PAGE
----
However, it’s not a bad idea to enable the feature anyway even if you use other ways to save data. Remember, secondary backups prevent absolute loss in the event of a disaster.
CMS Backup Tools and Plugins
If you use a content management system, or CMS, like WordPress to manage your site, they often come with automatic backup methods. For instance, you can install the UpdraftPlus plugin for WordPress to save files to the Cloud.
Many of these systems are customizable and you can select what files and databases are the most important. Most will also come with an easy method to either import or recover the entire site in the event of an emergency.
The best part is some of these systems are completely free to use. Of course, some will have premium versions, but the free methods are often powerful and flexible.
If you use a CMS, it’s in your best interest to at least take a look at what methods are available. In the grand scheme of things, it’s better to be prepared than to lose everything in the event of a problem.
Some hosting platforms, such as hosting with GreenGeeks, comes with an app installer called Softaculous. This installer is probably one of the easiest ways to automatically install a CMS like WordPress or Joomla.
It also comes with its own ability to save backups.
During the install process, you can choose to enable backups and select how often they are performed. You can customize the frequency of the copy all the way down to the minute.
However, you want to be careful when setting up how often these backups are performed. They may take server resources which could impact the speed of your website.
Softaculous will also let you keep up to three backups saved at any given time. The oldest one will be deleted to make room for the newest save. This helps keep drive usage down instead of saving hundreds of copies of your website.
Copying Files with FTP
File Transfer Protocol, or FTP, is a preferred method of managing a website for many. Applications like FileZilla connect your computer directly to the root folder of your site giving you complete access to files.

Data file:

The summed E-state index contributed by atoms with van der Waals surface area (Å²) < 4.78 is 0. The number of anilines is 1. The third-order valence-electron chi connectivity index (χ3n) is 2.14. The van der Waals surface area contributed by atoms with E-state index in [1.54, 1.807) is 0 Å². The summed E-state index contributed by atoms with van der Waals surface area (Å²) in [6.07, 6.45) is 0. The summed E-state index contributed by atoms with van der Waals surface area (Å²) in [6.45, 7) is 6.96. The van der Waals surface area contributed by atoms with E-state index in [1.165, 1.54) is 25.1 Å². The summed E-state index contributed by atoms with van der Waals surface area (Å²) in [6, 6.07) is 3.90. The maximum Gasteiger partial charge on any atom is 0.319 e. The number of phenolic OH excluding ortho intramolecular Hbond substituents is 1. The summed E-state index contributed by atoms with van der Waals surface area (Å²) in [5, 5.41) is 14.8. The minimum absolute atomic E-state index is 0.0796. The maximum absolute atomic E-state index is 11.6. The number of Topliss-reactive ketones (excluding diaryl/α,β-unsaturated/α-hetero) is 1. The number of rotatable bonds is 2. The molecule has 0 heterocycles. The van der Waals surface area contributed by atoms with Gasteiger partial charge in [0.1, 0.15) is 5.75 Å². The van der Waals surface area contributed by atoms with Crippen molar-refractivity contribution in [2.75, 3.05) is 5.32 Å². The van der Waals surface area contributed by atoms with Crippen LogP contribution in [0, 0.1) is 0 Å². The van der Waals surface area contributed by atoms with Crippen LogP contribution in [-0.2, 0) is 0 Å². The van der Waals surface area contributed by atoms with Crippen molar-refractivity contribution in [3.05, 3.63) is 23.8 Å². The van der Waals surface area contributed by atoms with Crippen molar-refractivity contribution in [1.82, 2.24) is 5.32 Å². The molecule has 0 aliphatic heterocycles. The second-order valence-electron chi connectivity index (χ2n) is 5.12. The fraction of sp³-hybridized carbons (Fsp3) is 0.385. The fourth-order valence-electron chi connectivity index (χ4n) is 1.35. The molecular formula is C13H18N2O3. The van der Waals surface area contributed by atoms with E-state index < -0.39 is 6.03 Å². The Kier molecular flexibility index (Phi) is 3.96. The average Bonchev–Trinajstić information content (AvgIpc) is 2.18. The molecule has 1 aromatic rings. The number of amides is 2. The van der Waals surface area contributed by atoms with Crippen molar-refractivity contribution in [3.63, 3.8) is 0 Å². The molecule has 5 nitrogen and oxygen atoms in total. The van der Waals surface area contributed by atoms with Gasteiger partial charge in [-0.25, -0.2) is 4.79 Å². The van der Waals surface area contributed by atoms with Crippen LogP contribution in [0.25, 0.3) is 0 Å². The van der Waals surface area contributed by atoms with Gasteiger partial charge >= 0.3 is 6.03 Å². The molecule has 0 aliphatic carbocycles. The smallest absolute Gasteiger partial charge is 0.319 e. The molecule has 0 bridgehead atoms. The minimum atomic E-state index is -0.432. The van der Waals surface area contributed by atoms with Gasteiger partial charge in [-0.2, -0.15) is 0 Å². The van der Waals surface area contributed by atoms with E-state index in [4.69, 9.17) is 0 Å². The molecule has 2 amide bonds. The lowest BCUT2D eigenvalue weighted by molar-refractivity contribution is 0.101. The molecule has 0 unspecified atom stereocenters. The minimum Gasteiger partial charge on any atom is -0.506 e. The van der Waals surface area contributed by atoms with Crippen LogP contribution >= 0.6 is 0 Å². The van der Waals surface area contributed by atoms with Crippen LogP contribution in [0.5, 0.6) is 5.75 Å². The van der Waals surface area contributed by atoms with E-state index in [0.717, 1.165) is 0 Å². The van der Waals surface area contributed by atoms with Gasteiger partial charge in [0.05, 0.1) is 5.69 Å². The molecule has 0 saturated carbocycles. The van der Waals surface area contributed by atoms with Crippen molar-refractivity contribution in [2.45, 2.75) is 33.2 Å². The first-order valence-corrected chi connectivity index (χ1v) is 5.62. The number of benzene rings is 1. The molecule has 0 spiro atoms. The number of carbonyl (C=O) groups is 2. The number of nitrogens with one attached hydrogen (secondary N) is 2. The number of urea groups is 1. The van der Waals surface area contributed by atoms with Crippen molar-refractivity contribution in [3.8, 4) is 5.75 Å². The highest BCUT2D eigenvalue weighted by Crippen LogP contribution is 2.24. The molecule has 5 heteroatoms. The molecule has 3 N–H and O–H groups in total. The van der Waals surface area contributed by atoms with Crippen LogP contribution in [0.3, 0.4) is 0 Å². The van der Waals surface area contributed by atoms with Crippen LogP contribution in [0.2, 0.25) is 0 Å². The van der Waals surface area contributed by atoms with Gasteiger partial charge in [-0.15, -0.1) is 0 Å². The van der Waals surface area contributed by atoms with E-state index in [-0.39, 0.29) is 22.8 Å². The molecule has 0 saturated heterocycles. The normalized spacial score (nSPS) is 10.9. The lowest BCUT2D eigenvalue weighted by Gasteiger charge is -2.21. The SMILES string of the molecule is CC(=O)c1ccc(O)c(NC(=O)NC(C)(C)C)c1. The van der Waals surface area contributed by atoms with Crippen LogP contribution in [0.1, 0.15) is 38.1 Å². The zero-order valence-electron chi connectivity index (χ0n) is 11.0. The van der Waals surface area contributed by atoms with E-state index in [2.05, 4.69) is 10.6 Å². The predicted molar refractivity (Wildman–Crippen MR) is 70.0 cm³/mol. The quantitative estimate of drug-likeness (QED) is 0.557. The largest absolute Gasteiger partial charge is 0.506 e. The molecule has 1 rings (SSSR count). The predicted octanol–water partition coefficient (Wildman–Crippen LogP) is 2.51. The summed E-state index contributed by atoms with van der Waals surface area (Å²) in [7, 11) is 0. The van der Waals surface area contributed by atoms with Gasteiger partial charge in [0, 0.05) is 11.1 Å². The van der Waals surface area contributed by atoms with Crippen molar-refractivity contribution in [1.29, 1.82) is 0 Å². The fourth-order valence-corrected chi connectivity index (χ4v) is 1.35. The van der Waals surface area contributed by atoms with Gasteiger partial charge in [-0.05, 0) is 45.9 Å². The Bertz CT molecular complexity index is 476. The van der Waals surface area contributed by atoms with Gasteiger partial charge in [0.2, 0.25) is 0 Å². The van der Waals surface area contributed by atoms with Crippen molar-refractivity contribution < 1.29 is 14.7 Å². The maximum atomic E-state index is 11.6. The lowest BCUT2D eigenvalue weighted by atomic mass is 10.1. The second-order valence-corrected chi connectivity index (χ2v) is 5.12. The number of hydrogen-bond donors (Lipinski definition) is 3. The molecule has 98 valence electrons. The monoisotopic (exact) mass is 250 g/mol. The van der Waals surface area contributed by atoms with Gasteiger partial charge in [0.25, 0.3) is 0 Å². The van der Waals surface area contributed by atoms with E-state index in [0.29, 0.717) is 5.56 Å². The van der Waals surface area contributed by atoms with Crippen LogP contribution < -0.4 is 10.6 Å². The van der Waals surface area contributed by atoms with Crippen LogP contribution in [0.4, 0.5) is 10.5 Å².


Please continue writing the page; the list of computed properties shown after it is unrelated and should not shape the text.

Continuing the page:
By copying your files to your computer, you essentially create a duplicate copy. The biggest downside to this process is that it could take slower Internet connections a lot of time to download exceptionally large websites.
Of course, this also depends on your network and Internet connection speeds.
Once you’ve downloaded all of your site’s files, you can then zip them into a compressed file and save it to something like Dropbox or your own external drive.
Just don’t forget to download the database if you decide to create a copy in this fashion. Most FTP programs do not give you direct access to site databases. And if you want to restore a website with just the database, you’ll need that file.
Celebrate World Backup Day by Keeping Files Safe
The whole point of World Backup Day is to remind everyone that copies of information are vital to success and recovery. From eliminating the threat of ransomware to surviving a natural disaster, backups keep you protected and productive.
Don’t underestimate the value of making sure you have proper redundancies in place.